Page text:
The other day, my son demonstrated perfectly the conflict within him. He was playing Mine Craft on the computer, was watching YouTube Mine Craft tutorials on the iPad, and had propped up the iPhone so that he could record his own tutorials to download and “teach others the greatness of Mine Craft.” While this is all going on, he looks so grown up, I’m shocked at how quickly time is going by. He is intensely dedicated to find out all there is to know about this game and to enlighten others that haven’t yet transformed into “Lovers of Mine Craft.” Just when he looks way beyond his years, he says during his recording, “Oh…pay no attention to the sounds in the background. That’s just my mommy cooking dinner.” Smile…
This is what makes the twice-exceptional child so confusing. Yes…they are very bright and often seem more mature because their interests are not the same as their peers; however, socially and emotionally they may appear much younger. Their persistence and perfectionism serves them well most of the time, but it often fails them when they don’t have the skills to complete the project to their satisfactiion.
A perfect example of this is when my son wanted to make a robot at 4 years old. I said, “We can do that!” So I had him draw a picture of what he wanted it to look like and we set out collecting the needed materials. We found a large box, aluminum foil, glue, markers and tape. We cut holes so that his little head could stick out the top and the holes on the sides allowed for his arms to hang free. As an extra surprise, I had purchased “robot arms” at the neighborhood toy store that pinched open and closed. I knew he would think they were perfect. He put the aluminum-covered box over his head and held the “perfect” robot arms and then said, “So when do we make it REALLY work?” “What do you mean?” I asked. I was confused because I thought it looked great. “This is fine… but how do we put the electronics in so he really moves and lights up and does what I want him to do?”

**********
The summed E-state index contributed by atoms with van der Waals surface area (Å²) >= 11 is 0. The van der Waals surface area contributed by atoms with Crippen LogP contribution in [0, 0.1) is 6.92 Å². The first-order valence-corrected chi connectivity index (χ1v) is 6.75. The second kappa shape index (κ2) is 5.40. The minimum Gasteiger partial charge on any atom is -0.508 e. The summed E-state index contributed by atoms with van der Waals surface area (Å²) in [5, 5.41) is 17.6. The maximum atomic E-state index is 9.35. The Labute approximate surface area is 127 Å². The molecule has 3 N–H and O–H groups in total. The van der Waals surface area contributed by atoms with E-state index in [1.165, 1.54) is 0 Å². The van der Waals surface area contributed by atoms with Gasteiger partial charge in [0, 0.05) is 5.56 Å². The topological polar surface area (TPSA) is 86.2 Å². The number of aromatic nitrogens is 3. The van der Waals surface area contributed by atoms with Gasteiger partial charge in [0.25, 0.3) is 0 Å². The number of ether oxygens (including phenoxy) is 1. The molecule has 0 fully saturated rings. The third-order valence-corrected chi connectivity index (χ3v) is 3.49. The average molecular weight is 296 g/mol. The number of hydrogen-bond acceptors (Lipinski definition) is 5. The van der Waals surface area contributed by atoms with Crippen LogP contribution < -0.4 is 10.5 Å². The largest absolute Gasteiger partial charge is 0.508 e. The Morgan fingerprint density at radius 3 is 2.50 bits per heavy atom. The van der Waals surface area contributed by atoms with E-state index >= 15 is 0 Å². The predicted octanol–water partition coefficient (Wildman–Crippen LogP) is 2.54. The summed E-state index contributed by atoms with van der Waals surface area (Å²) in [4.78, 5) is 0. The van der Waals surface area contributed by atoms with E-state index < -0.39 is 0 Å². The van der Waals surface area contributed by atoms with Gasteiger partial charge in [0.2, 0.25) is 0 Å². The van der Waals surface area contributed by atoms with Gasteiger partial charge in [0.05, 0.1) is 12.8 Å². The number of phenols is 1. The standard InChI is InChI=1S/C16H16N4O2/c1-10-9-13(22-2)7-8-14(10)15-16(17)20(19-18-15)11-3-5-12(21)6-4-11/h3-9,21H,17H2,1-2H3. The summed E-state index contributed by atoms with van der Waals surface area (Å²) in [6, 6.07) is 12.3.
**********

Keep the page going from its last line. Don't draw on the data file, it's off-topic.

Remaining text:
Twice-exceptional children often have an extensive vocabulary. The challenging part is when they don’t have the social skills to match. Unfortunately, this “gift of words” is often used as a weapon toward others. It might be used in an attempt to negotiate his way out of an already agreed upon decision or in an effort to manipulate a playdate. Another aspect of the high vocab is that my TBP doesn’t always use his words when he should. He can be quite expressive on a good day, but on challenging days he can trade his words for impulsive reactions or a withdrawn demeanor.
My TBP is gaining so many skills. He is learning how to “use his power for good” and to make an effort to care about the children in his class (despite the fact that he doesn’t see himself as one of them). He continues to be a complicated child with uneven skills, sophisticated interests, and a great need for attention, but the improvements are a welcomed sign that all of the work & patience is making a difference! If you are in the middle of the TBP “storm”… I remember the stress, worries, and tears! Research and educate yourself and it gets better!